On March 1, House Foreign Affairs Committee Chairman Ed Royce (R-CA) and the committee’s ranking Democrat, Eliot Engel (D-NY), introduced bipartisan legislation targeting Iran’s Islamic Revolutionary Guard Corps (“IRGC”), a branch of Iran’s armed forces considered responsible for much of Iran’s international terrorism and domestic repression. The new bill, known as the Iranian Revolutionary Guard Corps Economic Exclusion Act (HR 5132), seeks to expand sanctions against the IRGC and push the administration to more robustly implement already existing sanctions.

The most important change under HR 5132 would be an amendment to Section 301 of the Iran Threat Reduction and Syrian Human Rights Act of 2012 (“ITRA”). As currently written, Section 301 of ITRA directs the president to identify and designate certain non-U.S. persons acting as officials, agents, or affiliates of the IRGC, but does not refer to entities owned or controlled by the IRGC. HR 5132 would clarify and strengthen Section 301 by requiring the president to target entities owned or controlled by the IRGC, and with regard to such entities, by authorizing the president to “identify foreign persons in which Iran’s Revolutionary Guard Corps has an ownership interest in such foreign person of less than 50 percent.” If passed, this change could lead to a significant number of new designations and could complicate compliance for companies seeking to avoid entities which might become subject to U.S. sanctions.

HR 5132 would also amend Section 301 of ITRA by requiring the president to investigate whether certain non-U.S. persons meet the criteria for designation under Section 301 of ITRA (namely non-U.S. persons identified as the Government of Iran under 31 CFR § 560.304 and non-U.S. persons engaged in certain enumerated “sensitive transactions”). ITRA currently instructs the president to give “priority to investigating” such non-U.S. persons, but HR 5132 instead states “the President shall investigate” such persons.

HR 5132 would also make several changes to the definition of “sensitive transaction.” For example, ITRA currently lists one type of sensitive transaction as “a financial transaction or series of transactions valued at more than $1,000,000 in the aggregate in any 12-month period involving a non-Iranian financial institution.” HR 5132 seeks to alter that definition by reducing the dollar threshold to $500,000 and by including both Iranian and non-Iranian financial institutions.

HR 5132 would further require the president to determine whether certain specifically enumerated entities meet the criteria for designation under Section 301 of ITRA. Those entities consist primarily of companies in the telecommunications sector (including the Telecommunication Company of Iran and the Mobile Telecommunication Company of Iran (MTCI)) and extractive industries. Furthermore, the president would be required to submit a report identifying entities owned 33 percent or greater by the IRGC.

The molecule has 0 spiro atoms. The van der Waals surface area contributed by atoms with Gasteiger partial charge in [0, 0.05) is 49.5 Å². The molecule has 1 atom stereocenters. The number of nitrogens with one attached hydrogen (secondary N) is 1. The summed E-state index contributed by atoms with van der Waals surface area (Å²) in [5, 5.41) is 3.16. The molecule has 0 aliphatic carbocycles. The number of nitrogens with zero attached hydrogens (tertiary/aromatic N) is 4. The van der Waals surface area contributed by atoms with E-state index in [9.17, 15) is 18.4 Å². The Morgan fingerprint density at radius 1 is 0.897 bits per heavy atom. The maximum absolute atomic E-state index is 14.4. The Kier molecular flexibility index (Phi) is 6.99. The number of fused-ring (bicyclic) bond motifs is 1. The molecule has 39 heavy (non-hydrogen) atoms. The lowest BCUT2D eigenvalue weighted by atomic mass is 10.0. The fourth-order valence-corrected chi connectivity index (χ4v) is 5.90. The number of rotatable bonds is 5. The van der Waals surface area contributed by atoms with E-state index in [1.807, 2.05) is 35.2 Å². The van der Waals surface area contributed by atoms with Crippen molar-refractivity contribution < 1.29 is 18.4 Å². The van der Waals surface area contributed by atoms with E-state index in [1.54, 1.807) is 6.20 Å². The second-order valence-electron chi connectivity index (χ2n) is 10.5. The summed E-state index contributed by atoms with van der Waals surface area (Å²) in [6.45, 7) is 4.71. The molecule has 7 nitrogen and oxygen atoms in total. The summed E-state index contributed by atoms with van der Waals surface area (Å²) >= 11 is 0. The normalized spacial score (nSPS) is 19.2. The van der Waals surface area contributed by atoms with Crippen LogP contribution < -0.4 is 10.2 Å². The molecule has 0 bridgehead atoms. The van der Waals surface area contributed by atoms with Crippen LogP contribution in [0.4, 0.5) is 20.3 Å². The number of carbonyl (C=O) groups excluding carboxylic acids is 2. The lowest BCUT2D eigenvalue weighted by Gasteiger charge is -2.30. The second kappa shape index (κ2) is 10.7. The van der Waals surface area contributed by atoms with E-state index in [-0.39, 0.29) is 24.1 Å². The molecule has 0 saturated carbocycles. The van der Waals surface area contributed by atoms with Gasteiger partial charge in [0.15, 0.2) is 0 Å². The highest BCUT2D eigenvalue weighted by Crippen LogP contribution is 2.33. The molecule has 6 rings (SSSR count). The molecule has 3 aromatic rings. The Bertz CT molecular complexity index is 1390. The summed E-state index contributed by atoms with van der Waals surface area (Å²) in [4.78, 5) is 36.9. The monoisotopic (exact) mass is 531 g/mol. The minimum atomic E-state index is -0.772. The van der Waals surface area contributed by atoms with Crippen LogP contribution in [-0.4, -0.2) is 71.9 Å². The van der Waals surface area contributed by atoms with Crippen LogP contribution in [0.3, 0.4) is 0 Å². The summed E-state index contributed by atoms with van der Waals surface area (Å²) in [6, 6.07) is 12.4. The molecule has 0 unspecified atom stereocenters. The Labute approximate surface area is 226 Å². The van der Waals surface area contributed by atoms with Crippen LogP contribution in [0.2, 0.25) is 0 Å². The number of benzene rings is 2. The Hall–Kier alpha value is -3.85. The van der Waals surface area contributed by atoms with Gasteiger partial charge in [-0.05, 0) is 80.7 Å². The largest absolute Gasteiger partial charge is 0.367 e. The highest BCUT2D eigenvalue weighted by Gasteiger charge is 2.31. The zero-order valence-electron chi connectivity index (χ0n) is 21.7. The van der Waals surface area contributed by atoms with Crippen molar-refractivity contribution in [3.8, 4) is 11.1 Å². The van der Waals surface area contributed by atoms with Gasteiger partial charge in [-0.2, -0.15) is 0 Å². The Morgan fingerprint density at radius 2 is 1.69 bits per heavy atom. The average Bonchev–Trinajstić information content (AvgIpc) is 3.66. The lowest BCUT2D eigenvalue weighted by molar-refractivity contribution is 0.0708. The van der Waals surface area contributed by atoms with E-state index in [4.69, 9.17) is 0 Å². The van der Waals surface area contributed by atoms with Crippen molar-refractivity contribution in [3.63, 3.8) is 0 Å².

The bill would also amend Section 302 of ITRA, which authorizes sanctions against non-U.S. persons that knowingly provide certain support or engage in certain transactions with the IRGC or other sanctioned persons. HR 5132 would broaden those sanctions by targeting non-U.S. persons that engage in significant transactions with Iranians designated as a Foreign Terrorist Organization (“FTO”) or support acts of international terrorism, as well as Iranians designated under a number of Executive Orders. This change could broaden the group of Iranian persons with which foreign persons are restricted from transacting under U.S. secondary sanctions. Furthermore, HR 5132 would specifically target the provision of financial services to restricted entities.

Additionally, HR 5132 would require the Executive Branch to submit a number of new reports, including on supply chains supporting the IRGC, and would amend certain sanctions waivers under ITRA to tie their use to Iran’s role in Syria. Finally, the bill would establish that it is U.S. policy to prevent Iran from joining the World Trade Organization (“WTO”) until Iran has ceased supporting international terrorism.

The bill’s prospects for passage are currently unclear. HR 5132 was introduced on a bipartisan basis by the Chairman and Ranking Member of the House Foreign Affairs Committee, suggesting it may have a chance to advance. However, it is particularly difficult to pass major legislation in an election year, and many Iran-related bills introduced this Congress have failed to gain traction, even with bipartisan support. Nonetheless, countering Iran and addressing perceived flaws in the Iran nuclear deal (the Joint Comprehensive Plan of Action) remain a top priority for the Trump Administration, and a major development on that front could be a catalyst for legislative action on Iran.